The number of people suffering from myopia is increasing – it is now the fastest growing eye defect worldwide. Expected is that in 2050, half of the world population is short-sighted, which is five times as much as in 20001. Without taking action, myopia could be the biggest cause for blindness and bad eyesight2.
Research in The Netherlands revealed that twice as many people as fifty years ago are suffering from myopia: 1 out of 3 people is now short-sighted. Especially in young people, myopia is a growing problem. 1 out of 4 people in their sixties or older are suffering from myopia, while this is 1 out of 3 for people in their forties and even 1 out of 2 for people in their twenties.
Although this seems harmless, people with myopia have a higher risk of developing eye health problems. Mild myopia (-0.25 to -3.00) doesn’t necessarily cause any troubles, however a child with a defect of -6.00 or higher has a chance of 33% to become visually handicapped or blind 3. They have a higher chance of developing cataract and retinal detachment. On top of that, the risk of developing glaucoma is 7 times higher with mediocre (-3.25 to -6.00) or high short-sightedness (more than -6.00).
Lower the risks: start early
The cause of myopia is complex, however it seems that using smartphones in early childhood already causes much damage. Lifestyle factors, like playing less outside and many activities such as reading in a book, smartphone or tablet, are important risk factors. Obvious solutions for this are ensuring children play outside more and have less screen time during the day – this way the chance of developing myopia will decrease significantly. Another tip is to have at least 30 centimeters distance between a book or screen – not only for children, also for adults.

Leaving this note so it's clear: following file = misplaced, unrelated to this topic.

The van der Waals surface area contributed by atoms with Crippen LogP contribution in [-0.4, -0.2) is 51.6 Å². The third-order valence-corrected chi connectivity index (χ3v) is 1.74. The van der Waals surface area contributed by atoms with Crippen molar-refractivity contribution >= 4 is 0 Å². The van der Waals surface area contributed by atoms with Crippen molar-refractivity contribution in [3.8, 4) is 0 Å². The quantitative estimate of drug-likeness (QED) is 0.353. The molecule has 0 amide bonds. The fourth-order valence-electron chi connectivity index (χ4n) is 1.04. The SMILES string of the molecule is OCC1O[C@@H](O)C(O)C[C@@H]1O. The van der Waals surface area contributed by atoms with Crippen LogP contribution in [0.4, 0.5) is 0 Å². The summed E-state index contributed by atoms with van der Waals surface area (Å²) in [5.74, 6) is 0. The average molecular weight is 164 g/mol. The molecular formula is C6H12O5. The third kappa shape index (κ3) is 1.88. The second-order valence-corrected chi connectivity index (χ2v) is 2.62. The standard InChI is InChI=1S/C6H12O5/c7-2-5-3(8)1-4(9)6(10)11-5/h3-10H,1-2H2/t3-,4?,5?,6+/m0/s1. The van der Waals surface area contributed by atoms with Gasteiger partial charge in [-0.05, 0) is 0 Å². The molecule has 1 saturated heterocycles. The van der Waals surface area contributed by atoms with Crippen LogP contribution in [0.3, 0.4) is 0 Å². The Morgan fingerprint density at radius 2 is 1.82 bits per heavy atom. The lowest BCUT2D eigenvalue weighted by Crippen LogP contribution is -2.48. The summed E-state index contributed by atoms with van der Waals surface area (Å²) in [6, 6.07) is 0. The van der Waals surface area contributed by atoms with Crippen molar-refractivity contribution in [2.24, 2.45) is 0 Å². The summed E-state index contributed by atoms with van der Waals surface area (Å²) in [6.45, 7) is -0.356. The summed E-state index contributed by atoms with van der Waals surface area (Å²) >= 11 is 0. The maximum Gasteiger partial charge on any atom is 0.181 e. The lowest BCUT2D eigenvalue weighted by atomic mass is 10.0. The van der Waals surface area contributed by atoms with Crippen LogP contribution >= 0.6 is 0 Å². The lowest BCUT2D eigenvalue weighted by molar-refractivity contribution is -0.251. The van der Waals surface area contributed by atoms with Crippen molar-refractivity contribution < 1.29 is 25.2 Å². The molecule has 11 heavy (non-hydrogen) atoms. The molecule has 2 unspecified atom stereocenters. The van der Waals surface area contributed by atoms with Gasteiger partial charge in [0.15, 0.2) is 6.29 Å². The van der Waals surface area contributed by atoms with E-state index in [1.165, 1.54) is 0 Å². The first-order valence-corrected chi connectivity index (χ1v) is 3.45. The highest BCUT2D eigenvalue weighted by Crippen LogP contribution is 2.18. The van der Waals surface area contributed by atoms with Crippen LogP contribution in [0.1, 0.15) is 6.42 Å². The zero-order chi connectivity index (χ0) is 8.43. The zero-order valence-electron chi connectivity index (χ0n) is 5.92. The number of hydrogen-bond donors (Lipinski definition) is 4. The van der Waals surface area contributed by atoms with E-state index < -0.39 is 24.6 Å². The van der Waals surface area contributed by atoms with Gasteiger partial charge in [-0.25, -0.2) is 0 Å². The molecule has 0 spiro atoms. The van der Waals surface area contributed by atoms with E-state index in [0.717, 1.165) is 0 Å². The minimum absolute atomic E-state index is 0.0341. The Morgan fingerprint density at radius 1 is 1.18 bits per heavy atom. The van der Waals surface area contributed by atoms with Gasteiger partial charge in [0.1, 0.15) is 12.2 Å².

Next to these tips, the so-called ortho-K-lenses, a special contact lens to wear while sleeping, is one of the most effective ways to control myopia. By wearing these contacts every night, one can see clearly during the day. Another method is the use of Atropine eye drops, that could stop myopia for 77 percent, provided that people start at early age4.
As this is a growing problem, the topic is being discussed at every eye health congress currently and is point of discussion in many research articles. If you want to read more on this subject, you can read these selected articles below.
Want to hear more about age-related eye care?
Dr Teifi James has made a number of interesting videos about eye care with children, adolescents and adults, which are available for Green Club members only. And more videos on this subject will be available soon!
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